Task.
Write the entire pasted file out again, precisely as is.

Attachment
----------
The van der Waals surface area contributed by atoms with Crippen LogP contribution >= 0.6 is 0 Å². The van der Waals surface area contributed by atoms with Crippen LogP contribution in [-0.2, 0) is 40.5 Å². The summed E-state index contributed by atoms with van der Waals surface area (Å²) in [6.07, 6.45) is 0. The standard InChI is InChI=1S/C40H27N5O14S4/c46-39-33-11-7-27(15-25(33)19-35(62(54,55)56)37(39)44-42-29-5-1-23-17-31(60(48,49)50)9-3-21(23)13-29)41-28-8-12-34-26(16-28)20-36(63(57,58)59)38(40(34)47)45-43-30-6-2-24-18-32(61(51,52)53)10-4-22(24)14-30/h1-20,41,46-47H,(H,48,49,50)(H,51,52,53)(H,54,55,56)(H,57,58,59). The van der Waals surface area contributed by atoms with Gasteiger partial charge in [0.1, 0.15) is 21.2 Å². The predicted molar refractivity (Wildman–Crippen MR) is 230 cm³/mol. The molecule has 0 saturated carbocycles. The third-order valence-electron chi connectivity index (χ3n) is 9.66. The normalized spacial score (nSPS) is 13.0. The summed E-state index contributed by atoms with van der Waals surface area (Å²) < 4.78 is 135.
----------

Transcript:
The van der Waals surface area contributed by atoms with Crippen LogP contribution >= 0.6 is 0 Å². The van der Waals surface area contributed by atoms with Crippen LogP contribution in [-0.2, 0) is 40.5 Å². The summed E-state index contributed by atoms with van der Waals surface area (Å²) in [6.07, 6.45) is 0. The standard InChI is InChI=1S/C40H27N5O14S4/c46-39-33-11-7-27(15-25(33)19-35(62(54,55)56)37(39)44-42-29-5-1-23-17-31(60(48,49)50)9-3-21(23)13-29)41-28-8-12-34-26(16-28)20-36(63(57,58)59)38(40(34)47)45-43-30-6-2-24-18-32(61(51,52)53)10-4-22(24)14-30/h1-20,41,46-47H,(H,48,49,50)(H,51,52,53)(H,54,55,56)(H,57,58,59). The van der Waals surface area contributed by atoms with Gasteiger partial charge in [0.1, 0.15) is 21.2 Å². The predicted molar refractivity (Wildman–Crippen MR) is 230 cm³/mol. The molecule has 0 saturated carbocycles. The third-order valence-electron chi connectivity index (χ3n) is 9.66. The normalized spacial score (nSPS) is 13.0. The summed E-state index contributed by atoms with van der Waals surface area (Å²) < 4.78 is 135.